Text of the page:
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What is extended warranty?

Extended warranty can protect your purchases after the manufacturer's warranty has expired.
Find out about credit card extended warranty as well as what exclusions might apply.
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Some credit card issuers, like Mastercard, offer extended warranties to their customers. This feature extends the time that customers can make a claim on eligible purchases.

The credit card warranty will take effect when the manufacturer’s warranty has expired. It will typically replicate the terms and length of the original coverage for up to five years. Damage due to lack of maintenance, natural disaster, or normal wear and tear will not typically be covered. Items that do not come with a manufacturer’s warranty will also not be eligible.

If your claim is covered by your credit card extended warranty, the issuer can decide to either replace or repair the item. They can also reimburse you the cost of the purchase.

Understanding your credit card extended warranty

You’ll want to compare the length of the coverage period, which can be anywhere between one to five years. You should also check what deductibles you are liable to pay and if there are any limits on the amount you can claim per year.

If you do need to make a claim, you’ll want to be sure that the process is quick and simple. Before you apply for a credit card, ask what steps are involved when making an extended warranty claim. Also inquire how fast the processing period is, as the difference between issuers can range from a few days to a few months.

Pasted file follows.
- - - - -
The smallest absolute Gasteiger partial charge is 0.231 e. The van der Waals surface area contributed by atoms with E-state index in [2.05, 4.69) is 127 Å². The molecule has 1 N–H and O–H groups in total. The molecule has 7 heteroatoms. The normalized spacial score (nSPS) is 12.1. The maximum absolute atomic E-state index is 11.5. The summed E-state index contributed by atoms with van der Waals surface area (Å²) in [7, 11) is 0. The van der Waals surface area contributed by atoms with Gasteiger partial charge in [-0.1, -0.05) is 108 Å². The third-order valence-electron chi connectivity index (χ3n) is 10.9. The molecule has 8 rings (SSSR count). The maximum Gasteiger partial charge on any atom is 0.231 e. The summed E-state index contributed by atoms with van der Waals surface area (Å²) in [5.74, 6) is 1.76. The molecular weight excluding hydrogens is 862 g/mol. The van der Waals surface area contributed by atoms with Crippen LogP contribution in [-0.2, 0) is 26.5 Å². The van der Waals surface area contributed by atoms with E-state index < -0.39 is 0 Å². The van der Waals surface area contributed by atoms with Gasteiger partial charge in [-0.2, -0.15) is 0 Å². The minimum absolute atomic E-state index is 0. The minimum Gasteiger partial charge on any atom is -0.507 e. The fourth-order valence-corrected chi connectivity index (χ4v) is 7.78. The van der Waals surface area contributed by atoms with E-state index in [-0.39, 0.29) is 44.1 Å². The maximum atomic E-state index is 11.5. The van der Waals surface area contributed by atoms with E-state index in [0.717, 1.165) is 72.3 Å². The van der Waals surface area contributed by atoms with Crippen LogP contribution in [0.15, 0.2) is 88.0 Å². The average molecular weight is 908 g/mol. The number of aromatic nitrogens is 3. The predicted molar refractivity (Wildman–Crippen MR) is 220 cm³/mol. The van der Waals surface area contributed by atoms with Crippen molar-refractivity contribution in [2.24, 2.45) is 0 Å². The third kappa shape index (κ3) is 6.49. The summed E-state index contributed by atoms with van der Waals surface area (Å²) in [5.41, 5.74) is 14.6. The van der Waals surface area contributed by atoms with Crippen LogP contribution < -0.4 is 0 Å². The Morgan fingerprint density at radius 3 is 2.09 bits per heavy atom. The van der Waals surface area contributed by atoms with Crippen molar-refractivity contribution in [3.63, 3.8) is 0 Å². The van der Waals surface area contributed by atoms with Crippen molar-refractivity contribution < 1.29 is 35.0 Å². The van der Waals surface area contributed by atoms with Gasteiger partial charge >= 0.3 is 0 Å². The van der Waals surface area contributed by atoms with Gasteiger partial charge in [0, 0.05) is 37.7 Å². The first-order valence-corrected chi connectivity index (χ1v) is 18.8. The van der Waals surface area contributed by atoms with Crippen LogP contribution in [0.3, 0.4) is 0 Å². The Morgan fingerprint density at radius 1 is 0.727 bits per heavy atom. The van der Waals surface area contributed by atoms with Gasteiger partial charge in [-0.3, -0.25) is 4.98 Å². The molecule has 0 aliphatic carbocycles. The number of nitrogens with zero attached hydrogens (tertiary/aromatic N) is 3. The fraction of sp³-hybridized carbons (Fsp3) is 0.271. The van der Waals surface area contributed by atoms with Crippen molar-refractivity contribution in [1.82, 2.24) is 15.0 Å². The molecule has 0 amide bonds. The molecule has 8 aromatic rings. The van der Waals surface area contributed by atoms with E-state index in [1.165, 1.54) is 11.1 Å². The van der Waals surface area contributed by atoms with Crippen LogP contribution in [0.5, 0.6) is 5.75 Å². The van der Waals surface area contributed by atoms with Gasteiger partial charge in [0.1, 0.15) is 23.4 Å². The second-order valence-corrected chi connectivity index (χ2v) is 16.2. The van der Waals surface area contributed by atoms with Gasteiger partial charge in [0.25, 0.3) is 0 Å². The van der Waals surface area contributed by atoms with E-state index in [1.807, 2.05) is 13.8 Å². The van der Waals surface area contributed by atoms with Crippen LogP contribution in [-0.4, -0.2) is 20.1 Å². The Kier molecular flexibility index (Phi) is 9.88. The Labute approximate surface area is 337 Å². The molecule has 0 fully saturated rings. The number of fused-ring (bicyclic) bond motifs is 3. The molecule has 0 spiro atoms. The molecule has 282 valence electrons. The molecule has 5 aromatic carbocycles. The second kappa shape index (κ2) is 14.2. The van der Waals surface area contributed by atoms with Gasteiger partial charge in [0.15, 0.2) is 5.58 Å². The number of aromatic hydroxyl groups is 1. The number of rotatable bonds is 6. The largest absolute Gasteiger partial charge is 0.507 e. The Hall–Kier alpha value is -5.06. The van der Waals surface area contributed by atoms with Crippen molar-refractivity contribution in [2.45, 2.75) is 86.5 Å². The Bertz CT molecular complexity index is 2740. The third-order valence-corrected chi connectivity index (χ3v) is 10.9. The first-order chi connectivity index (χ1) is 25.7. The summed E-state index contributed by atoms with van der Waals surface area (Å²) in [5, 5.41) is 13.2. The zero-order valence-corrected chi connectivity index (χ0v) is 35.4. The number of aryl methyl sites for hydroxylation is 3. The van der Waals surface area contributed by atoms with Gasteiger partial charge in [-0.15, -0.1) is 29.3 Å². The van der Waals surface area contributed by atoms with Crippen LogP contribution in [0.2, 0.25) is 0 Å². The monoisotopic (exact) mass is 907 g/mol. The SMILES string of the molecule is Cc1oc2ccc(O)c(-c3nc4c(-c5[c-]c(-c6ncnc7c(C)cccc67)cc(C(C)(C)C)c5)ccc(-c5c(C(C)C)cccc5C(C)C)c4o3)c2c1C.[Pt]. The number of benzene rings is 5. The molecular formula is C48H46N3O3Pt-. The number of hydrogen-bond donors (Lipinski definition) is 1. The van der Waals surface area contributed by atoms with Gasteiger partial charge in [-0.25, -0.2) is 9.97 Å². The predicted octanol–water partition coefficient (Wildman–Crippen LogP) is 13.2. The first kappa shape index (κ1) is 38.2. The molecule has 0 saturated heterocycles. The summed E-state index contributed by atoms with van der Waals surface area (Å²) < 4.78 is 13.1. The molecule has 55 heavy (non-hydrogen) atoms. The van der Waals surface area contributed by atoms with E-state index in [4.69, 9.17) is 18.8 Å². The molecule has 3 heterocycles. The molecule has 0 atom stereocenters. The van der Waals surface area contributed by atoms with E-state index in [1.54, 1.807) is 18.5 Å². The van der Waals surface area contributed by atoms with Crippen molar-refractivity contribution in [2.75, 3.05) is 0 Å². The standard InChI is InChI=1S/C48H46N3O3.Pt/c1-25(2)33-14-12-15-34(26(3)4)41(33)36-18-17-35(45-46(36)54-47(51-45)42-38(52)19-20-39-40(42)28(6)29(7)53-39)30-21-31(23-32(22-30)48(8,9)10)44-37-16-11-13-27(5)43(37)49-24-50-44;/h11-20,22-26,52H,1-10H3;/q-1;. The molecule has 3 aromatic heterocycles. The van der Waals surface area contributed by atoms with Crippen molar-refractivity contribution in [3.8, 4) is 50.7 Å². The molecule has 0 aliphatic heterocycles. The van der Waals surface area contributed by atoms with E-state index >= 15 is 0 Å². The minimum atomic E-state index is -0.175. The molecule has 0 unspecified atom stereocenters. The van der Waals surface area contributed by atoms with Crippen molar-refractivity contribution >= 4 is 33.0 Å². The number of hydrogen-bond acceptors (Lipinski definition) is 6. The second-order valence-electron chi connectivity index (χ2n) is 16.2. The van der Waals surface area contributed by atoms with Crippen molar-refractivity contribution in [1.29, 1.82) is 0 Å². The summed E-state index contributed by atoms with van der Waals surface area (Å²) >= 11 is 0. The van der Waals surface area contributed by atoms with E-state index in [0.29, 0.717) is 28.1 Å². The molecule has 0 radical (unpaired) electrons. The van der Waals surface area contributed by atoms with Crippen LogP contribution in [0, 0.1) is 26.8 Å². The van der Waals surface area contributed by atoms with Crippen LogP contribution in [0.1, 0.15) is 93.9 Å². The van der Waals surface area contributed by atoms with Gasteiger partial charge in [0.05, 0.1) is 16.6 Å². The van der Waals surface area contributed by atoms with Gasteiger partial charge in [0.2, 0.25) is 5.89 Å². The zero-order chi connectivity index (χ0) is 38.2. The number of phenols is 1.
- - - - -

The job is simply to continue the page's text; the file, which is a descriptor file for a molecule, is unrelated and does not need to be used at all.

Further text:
Are there any exclusions?

Not all purchases will be covered by your credit card issuer’s extended warranty. Typical exclusions include second-hand items, software, and purchases that are prone to breakdown, like vehicles. Any purchases intended for resale or professional/commercial use are also unlikely to be covered.

Issuers can reject qualified items if the loss is due to normal wear and tear, lack of maintenance, or product recall. Issuers may also exclude losses resulting from natural disaster, war, or hazardous substances from the policy. You may be unable to claim for certain charges, including shipping, services and diagnostic costs.

Each credit card issuer will have different terms and conditions, so always read the fine print before assuming your purchase is covered. Your extended warranty will become void if you cancel the credit cardused to make the purchase.

How do I make a claim on my credit card extended warranty?

Keep records of the purchase receipt, manufacturer’s warranty, and credit card statement for all eligible purchases. Also retain proof of any additional coverage that you may have purchased. You’ll need to submit this documentation when making a claim, along with an itemized estimation of repair from an approved service provider.

You may need to register your items with the card issuer. This can make it easier to make claims, as you won’t have to search for documents. It’s recommended that you register your items as soon as you purchase them.

Make sure you understand the terms of the manufacturer’s warranty, so you know when your credit card extended warranty starts. You should also check if there are any time limits for filing claims. You may no longer qualify for coverage if you wait too long after an eligible item becomes damaged.

Do I still need to buy extended warranties from retailers?

Retailers offer extended warranties on certain items for an additional cost. Don’t dismiss this just because your credit card issuer offers free extended warranty.

Always compare the terms and exclusions of the extended warranties from the retailer and your card issuer. It can sometimes be a good idea to take out additional coverage — especially on more expensive purchases. For example, a retailer may offer you greater protection or a longer coverage period than your credit card does. If this is the case, then the extra cost can be worth it for your peace of mind.

Ready to learn more?
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